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Can Work Continue? Identification of ‘Essential Services’ Within the Energy and Renewables Sector During COVID-19

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Can work at energy facilities (including construction sites) continue? We examine the classification of ‘essential’ and ‘non-essential’ services in relation to the continued attendance of staff at work sites for the operation, maintenance and construction of energy and renewable energy facilities.

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To assist in reducing the spread of COVID-19 within Australia, all levels of Government have introduced restrictions on various activities, commonly referred to as ‘non-essential services’.

Businesses must have regard to the classification of ‘non-essential services’, as opposed to ‘essential services’, to determine whether they can continue to operate during the current coronavirus crisis, particularly where operations involve the attendance of employees at work sites.

At present, there is limited guidance on what activities will be considered an ‘essential service’. Instead, the Federal and State Governments have set out the classification of ‘non-essential services’. Energy facilities, including renewable energy facilities, such as solar and wind farms, and energy storage facilities, are currently still considered essential, subject to the following additional requirements.

Are Energy Sector Operations Classified as ‘Non-Essential Services’?

In March 2020 the Federal Government announced restrictions on the carrying out of a suite of ‘non-essential services’, generally involving the gathering of groups of people or personal services.  The list of ‘non-essential services’ includes the following activities:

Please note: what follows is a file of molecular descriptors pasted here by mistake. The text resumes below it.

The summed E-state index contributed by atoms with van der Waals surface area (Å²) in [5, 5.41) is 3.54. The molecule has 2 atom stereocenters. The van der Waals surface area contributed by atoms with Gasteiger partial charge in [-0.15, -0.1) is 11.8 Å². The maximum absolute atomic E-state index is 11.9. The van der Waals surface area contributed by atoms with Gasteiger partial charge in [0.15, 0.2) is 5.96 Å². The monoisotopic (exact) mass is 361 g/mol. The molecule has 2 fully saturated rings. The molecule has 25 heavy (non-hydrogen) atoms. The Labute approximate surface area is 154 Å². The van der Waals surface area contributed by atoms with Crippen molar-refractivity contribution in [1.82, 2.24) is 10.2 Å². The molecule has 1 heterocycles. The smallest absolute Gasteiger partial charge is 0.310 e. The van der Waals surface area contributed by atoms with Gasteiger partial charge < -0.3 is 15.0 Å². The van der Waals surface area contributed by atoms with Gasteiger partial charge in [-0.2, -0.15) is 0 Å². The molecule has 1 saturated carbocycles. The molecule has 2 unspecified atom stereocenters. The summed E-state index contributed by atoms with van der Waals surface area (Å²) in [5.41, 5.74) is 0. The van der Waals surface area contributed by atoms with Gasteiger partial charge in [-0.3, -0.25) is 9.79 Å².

• Service of food and drink (other than take-away);
  • Auction houses, real estate auctions, open house inspections
  • Outdoor and indoor markets;
  • Beauty and personal care services;
  • Entertainment venues;
  • Leisure and recreation centres, including gyms;
  • Galleries, museums, libraries, and community facilities
  • Places of worship

Activities surrounding the construction, installation, operation and maintenance of energy facilities (including renewable energy and energy storage facilities) are not included in the list of ‘non-essential services’.

As such, subject to the application of restrictions on gatherings, work at worksites for these purposes can continue.

Restrictions on Gatherings

With effect from midnight (local time) 31 March 2020, ‘indoor and outdoor public gatherings’ will be limited to two persons only, but enforcement of this limit is being left to individual States and Territories (discussed further below). It does not appear to apply to work and business activities.

All Australians have been strongly encouraged to stay home unless they cannot work remotely.

On 28 March 2020, the South Australian Government announced that ‘non-essential’ businesses and ‘other gatherings’ should close/cease. The list of ‘non-essential’ businesses and ‘other gatherings’ mirrors the list by the Federal Government.

Activities surrounding the construction, installation, operation and maintenance of energy facilities (including renewable energy and energy storage facilities) are not included in the list of ‘non-essential services’. As such, they can continue.